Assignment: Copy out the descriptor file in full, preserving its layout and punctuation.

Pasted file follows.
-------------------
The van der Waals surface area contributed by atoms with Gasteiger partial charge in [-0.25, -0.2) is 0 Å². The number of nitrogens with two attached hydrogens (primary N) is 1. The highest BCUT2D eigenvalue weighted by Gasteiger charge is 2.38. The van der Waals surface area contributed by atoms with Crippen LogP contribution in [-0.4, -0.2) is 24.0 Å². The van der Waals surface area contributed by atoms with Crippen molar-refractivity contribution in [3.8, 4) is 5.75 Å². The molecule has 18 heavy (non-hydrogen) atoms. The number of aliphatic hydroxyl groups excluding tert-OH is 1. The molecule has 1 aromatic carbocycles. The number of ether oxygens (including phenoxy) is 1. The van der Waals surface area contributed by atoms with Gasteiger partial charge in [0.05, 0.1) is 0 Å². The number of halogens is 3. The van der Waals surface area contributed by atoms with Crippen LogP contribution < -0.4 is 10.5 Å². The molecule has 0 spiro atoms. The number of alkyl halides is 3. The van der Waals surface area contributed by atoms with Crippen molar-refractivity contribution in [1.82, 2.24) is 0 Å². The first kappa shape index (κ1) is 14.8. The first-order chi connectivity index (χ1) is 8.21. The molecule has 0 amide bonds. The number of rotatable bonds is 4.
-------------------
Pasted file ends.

The van der Waals surface area contributed by atoms with Gasteiger partial charge in [-0.25, -0.2) is 0 Å². The number of nitrogens with two attached hydrogens (primary N) is 1. The highest BCUT2D eigenvalue weighted by Gasteiger charge is 2.38. The van der Waals surface area contributed by atoms with Crippen LogP contribution in [-0.4, -0.2) is 24.0 Å². The van der Waals surface area contributed by atoms with Crippen molar-refractivity contribution in [3.8, 4) is 5.75 Å². The molecule has 18 heavy (non-hydrogen) atoms. The number of aliphatic hydroxyl groups excluding tert-OH is 1. The molecule has 1 aromatic carbocycles. The number of ether oxygens (including phenoxy) is 1. The van der Waals surface area contributed by atoms with Gasteiger partial charge in [0.05, 0.1) is 0 Å². The number of halogens is 3. The van der Waals surface area contributed by atoms with Crippen LogP contribution < -0.4 is 10.5 Å². The molecule has 0 spiro atoms. The number of alkyl halides is 3. The van der Waals surface area contributed by atoms with Crippen molar-refractivity contribution in [1.82, 2.24) is 0 Å². The first kappa shape index (κ1) is 14.8. The first-order chi connectivity index (χ1) is 8.21. The molecule has 0 amide bonds. The number of rotatable bonds is 4.